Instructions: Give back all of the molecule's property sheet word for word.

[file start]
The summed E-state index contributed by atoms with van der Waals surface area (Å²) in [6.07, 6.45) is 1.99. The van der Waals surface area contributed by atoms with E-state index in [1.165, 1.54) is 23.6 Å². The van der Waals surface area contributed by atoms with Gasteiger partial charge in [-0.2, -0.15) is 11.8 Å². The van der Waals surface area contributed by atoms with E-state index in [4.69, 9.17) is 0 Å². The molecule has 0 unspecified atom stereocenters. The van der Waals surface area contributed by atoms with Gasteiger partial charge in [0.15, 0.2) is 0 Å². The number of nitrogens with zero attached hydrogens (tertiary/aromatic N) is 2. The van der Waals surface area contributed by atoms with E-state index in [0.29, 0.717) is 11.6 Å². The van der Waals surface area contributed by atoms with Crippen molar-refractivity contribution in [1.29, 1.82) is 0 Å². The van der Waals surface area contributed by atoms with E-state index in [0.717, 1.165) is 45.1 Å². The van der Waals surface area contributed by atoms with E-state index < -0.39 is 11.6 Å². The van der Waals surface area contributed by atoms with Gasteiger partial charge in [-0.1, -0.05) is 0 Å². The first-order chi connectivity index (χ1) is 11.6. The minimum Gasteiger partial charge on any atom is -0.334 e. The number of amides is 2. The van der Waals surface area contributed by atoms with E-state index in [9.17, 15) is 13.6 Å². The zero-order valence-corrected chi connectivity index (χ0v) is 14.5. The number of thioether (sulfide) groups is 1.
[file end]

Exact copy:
The summed E-state index contributed by atoms with van der Waals surface area (Å²) in [6.07, 6.45) is 1.99. The van der Waals surface area contributed by atoms with E-state index in [1.165, 1.54) is 23.6 Å². The van der Waals surface area contributed by atoms with Gasteiger partial charge in [-0.2, -0.15) is 11.8 Å². The van der Waals surface area contributed by atoms with E-state index in [4.69, 9.17) is 0 Å². The molecule has 0 unspecified atom stereocenters. The van der Waals surface area contributed by atoms with Gasteiger partial charge in [0.15, 0.2) is 0 Å². The number of nitrogens with zero attached hydrogens (tertiary/aromatic N) is 2. The van der Waals surface area contributed by atoms with E-state index in [0.29, 0.717) is 11.6 Å². The van der Waals surface area contributed by atoms with Crippen molar-refractivity contribution in [1.29, 1.82) is 0 Å². The van der Waals surface area contributed by atoms with E-state index in [0.717, 1.165) is 45.1 Å². The van der Waals surface area contributed by atoms with E-state index < -0.39 is 11.6 Å². The van der Waals surface area contributed by atoms with Gasteiger partial charge in [-0.1, -0.05) is 0 Å². The first-order chi connectivity index (χ1) is 11.6. The minimum Gasteiger partial charge on any atom is -0.334 e. The number of amides is 2. The van der Waals surface area contributed by atoms with E-state index in [9.17, 15) is 13.6 Å². The zero-order valence-corrected chi connectivity index (χ0v) is 14.5. The number of thioether (sulfide) groups is 1.